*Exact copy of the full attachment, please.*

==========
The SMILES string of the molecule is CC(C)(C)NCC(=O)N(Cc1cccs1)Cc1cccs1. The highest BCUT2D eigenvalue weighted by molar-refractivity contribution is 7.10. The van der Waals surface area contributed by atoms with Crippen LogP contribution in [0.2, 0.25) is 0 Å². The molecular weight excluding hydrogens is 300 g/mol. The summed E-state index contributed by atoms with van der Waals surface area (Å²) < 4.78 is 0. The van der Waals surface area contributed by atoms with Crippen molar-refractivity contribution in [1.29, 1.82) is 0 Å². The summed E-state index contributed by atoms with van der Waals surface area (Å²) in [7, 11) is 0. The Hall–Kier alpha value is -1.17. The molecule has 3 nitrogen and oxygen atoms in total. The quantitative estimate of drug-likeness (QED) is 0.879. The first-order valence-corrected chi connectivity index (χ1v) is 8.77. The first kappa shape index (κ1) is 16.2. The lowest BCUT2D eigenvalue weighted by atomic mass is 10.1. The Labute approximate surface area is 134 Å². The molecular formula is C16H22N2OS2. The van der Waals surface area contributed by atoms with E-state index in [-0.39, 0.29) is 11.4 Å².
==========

The SMILES string of the molecule is CC(C)(C)NCC(=O)N(Cc1cccs1)Cc1cccs1. The highest BCUT2D eigenvalue weighted by molar-refractivity contribution is 7.10. The van der Waals surface area contributed by atoms with Crippen LogP contribution in [0.2, 0.25) is 0 Å². The molecular weight excluding hydrogens is 300 g/mol. The summed E-state index contributed by atoms with van der Waals surface area (Å²) < 4.78 is 0. The van der Waals surface area contributed by atoms with Crippen molar-refractivity contribution in [1.29, 1.82) is 0 Å². The summed E-state index contributed by atoms with van der Waals surface area (Å²) in [7, 11) is 0. The Hall–Kier alpha value is -1.17. The molecule has 3 nitrogen and oxygen atoms in total. The quantitative estimate of drug-likeness (QED) is 0.879. The first-order valence-corrected chi connectivity index (χ1v) is 8.77. The first kappa shape index (κ1) is 16.2. The lowest BCUT2D eigenvalue weighted by atomic mass is 10.1. The Labute approximate surface area is 134 Å². The molecular formula is C16H22N2OS2. The van der Waals surface area contributed by atoms with E-state index in [-0.39, 0.29) is 11.4 Å².